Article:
If You Host a Small Gathering and a Guest Contracts COVID-19, Are You Liable?
In the age of COVID-19, most people are practicing safe social distancing, even avoiding groups and gatherings altogether. This ‘new normal’ has fundamentally changed the way we socialize and interact. But life continues to go on — birthdays pass, couples get married, kids join soccer teams. Regular events in our lives where we used to gather have left many uneasy, worried they may put themselves and others at risk of getting sick, and rightly so.
What's more, people aren’t just worried about attending events, but hosting them. If you host an event and someone contracts COVID-19, are you liable? With events like the one in Maine where one wedding became a super-spreader event — linked to 170 COVID-19 cases and seven deaths — these kinds of liability concerns are realistic.
Given that this is such new territory, we were able to find no clear-cut answer when it comes to COVID-19 hosting liability. As we would in all complex liability scenarios, we recommend that you speak directly to your insurance advisor to learn more about your homeowner’s insurance policy. And if you do decide to host a party, we’ve provided an easy checklist from the World Health Organization to help you plan a safer event. Read on for the important insights you'll need.
The definitions are fuzzy, but liability is unlikely
While we know insurance, we’re not lawyers. So recently, when we saw that Butler Snow LLP tackled this same question in the Memphis Business Journal, we were excited for some expert insight. They say that while most homeowners policies protect the insured from an “occurrence” (typically defined as bodily injury or property damage) caused by an “accident,” each individual policy’s language and terms will determine the particular coverage provided.
“Likewise, jurisdictions across the country have interpreted these provisions in divergent ways, especially in regard to what qualifies as an “accident,”’ the firm explained. “Importantly, many homeowners policies contain communicable disease exclusions — which would likely bar the majority of coronavirus-related claims — but some do not. In the absence of a communicable disease exclusion, several courts have determined that homeowners policies cover the negligent transmission of and exposure to similarly communicable diseases.”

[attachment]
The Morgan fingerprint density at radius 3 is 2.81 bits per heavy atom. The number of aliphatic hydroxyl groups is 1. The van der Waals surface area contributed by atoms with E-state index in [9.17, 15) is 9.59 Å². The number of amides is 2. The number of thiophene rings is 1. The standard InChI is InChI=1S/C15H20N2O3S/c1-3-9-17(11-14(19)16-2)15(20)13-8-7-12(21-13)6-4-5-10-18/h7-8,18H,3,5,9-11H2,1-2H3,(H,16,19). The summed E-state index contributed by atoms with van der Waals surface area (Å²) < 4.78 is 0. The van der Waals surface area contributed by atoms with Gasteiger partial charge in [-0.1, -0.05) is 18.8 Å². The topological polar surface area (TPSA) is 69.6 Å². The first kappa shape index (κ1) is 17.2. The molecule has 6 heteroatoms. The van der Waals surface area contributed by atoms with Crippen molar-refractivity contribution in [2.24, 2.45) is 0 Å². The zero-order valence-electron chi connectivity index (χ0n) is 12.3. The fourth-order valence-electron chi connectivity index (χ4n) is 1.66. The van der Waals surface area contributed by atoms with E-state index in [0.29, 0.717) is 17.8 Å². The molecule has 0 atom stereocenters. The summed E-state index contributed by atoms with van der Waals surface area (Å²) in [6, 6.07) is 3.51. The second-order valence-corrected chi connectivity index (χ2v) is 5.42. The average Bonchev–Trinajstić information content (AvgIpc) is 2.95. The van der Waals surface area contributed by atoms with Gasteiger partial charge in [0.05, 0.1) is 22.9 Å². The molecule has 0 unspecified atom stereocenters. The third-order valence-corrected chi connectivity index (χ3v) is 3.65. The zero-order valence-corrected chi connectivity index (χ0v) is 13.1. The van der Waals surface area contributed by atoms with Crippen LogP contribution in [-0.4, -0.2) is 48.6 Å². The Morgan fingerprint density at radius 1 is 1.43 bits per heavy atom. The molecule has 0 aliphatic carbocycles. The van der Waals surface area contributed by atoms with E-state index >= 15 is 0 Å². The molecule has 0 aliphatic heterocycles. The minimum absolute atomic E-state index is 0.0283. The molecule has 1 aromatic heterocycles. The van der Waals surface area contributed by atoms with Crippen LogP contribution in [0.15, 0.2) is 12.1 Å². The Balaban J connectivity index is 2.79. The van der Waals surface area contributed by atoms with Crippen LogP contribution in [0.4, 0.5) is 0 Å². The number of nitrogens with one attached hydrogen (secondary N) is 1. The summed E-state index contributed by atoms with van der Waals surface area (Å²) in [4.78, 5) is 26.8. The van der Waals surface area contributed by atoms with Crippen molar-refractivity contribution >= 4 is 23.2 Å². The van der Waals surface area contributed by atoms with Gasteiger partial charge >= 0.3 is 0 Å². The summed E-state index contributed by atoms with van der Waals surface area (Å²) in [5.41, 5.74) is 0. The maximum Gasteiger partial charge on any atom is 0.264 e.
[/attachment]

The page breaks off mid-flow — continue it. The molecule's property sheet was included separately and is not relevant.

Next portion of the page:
Butler Snow LLP goes on to say that largely, while homeowners policies with communicable disease exclusions will probably prevent any coronavirus-related claims, the specific facts of a particular claim can prompt coverage analysis. But what homeowners need to keep in mind is that at the end of the day, people may not seek lawsuits in the wake of catching COVID-19.
“Although staggering numbers of people have and continue to become infected with COVID-19, the high costs of litigation will probably deter many would-be claimants from commencing litigation,” Butler Snow LLP went on to say. “Nonetheless, claims are more likely to be filed where someone died from the virus, especially where such people had eggshell-like compromised immunity issues.”